This week's paperbacks

This week's paperbacks


Emma Donoghue

Picador, £ 7.99


I had been avoiding this book. I admire Emma Donoghue's writing, but this is tough subject matter: a child locked away with his mother in a garden shed by a lunatic rapist. Everything in five-year-old Jack's life – even his use of language – is shaped by his environment, and such are Donoghue's empathy and narrative skill that by the time you're halfway through you identify totally with this extraordinary child. In fact there's no way you're going to put the book down until the end. There may be an unhealthy element of compulsion in that urgent page-turning, but one thing's for sure: in the characters of Jack and his mother Donoghue has indeed created a beautiful, tender, secular and utterly unforgettable Madonna and Child. As for the moral of the tale, well, there's the obvious one, but there are subtle criticisms of the world outside – our world – as well. It's courageous and clever and deeply, deeply unsettling. Arminta Wallace

A Life Apart

Neel Mukherjee

Corsair, £7.99

This impressively assured debut is a grimly affecting tale, ambitious in scope and forcefully executed. At its centre is a young emigre, Ritwik, who, after escaping a life of poverty and domestic abuse in his native Kolkata, finds himself lost amid the faceless masses of London's illegal immigrant community and haunted by a compulsion to traverse the city's backstreets in search of self-destructive homosexual trysts. As a form of catharsis Ritwik writes the story of Miss Gilby, an Englishwoman hired by a liberal Bengali zamindar to tutor his wife during the political unrest that accompanied attempts to divide the region at the beginning of the 20th century. Mukherjee juxtaposes visceral depictions of the vast sea of human depravity in which Ritwik finds himself drowning with Miss Gilby's more ominously sheltered narrative, yet both have in common the sense of impending doom inherent in their inhospitable new worlds. Although the novel's bleakness at times borders on the gratuitous, it is a startlingly powerful display. Dan Sheehan


Rose Tremain

Vintage, £7.99

Tremain's story concerns a brother and sister, Aramon and Audrun Lunel, who live in the Cévennes mountains in southern France. Born after the second World War, the siblings carry a legacy of trauma from the shadow of that war, as they do from deeply disturbing familial transgressions that haunt them. When English antiques dealer Anthony Verey comes to visit his sister (also resident in the grounds) the full extent of the underlying darkness is revealed. Tremain writes about this part of France so well because she has known it since childhood, and she captures a sensuality in the landscape that is both attractive and eerie (Robert Louis Stevenson was also fascinated by it). This novel is about many kinds of trespass – English people on French land, the trespassing of the body, the trespass of commerce – but it is also about the complex dynamic between people and their history, however dark. As Verey says when asked to let go of the past, "Why? I like it there." It is an enthralling book about the catastrophic disruption honesty can bring. Siobhán Kane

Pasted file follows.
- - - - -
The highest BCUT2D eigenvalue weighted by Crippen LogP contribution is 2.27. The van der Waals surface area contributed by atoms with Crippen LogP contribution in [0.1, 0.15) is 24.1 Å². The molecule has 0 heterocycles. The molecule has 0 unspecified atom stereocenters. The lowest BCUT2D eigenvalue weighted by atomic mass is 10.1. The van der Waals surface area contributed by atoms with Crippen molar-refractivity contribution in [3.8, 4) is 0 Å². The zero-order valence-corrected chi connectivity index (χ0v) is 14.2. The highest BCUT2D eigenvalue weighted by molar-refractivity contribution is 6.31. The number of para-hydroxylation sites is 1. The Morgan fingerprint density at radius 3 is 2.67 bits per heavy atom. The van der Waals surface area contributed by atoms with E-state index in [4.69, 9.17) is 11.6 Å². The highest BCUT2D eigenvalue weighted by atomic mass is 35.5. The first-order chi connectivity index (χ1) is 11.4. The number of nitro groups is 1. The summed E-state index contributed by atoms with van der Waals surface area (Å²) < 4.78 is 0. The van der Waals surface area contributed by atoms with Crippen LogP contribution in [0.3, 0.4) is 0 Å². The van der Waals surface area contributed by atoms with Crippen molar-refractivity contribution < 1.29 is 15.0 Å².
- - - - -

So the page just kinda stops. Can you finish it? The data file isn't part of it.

The Concert Ticket

Olga Grushin

Penguin, £ 8.99

This novel follows three members of a Russian family – mother a teacher, father a tuba player in a state orchestra, son a disaffected teenager shuttling between middle-class aspirations and incipient gangsterdom – as they queue outside a kiosk that remains stubbornly closed for the best part of a year. What are they waiting for? The clue is in the title: rumour has it that a famous exiled composer is returning to conduct his final symphony, and tickets are like the proverbial gold dust. Grushin's approach is highly cinematic, circling Anna, Sergei and Alexander along with their friends and fellow citizens as the queue shifts and transforms, chats and bickers, shivers through snow showers and eats ice cream late into long summer evenings. Based on what actually happened when Stravinsky was invited to return to the Soviet Union in 1962, this is a leisurely, lyrical book, woven from warts-and-all realist cloth shot through with occasional glittering flights of fancy. And the writing throughout is exquisite. Arminta Wallace

Africa United: How Football Explains Africa

Steve Bloomfield

Canongate, £9.99

While attempting to untangle Kenya's complex politics, Steve Bloomfield discovered that the numerous problems that bedevilled local football mirrored those in the country's political realm. Here, in his debut book, he endeavours to describe a continent's recent political history through the prism of its most popular sport, investigating the influence and effects of football on the indigenous societies, intrigues and conflicts. Peppering his account with amusing anecdotes, Bloomfield reveals how football has ended a civil war in Côte d'Ivoire, provided hope for war-torn Somalia, brought some normality to the chaos of Zimbabwe and, less inspirationally, propped up a despotic regime in Egypt. He certainly put in the legwork, conducting hundreds of interviews and watching dozens of matches across more than 15 countries. This is a fascinating portrait of the political dimension to Africa's love affair with the beautiful game. Sebastian Clare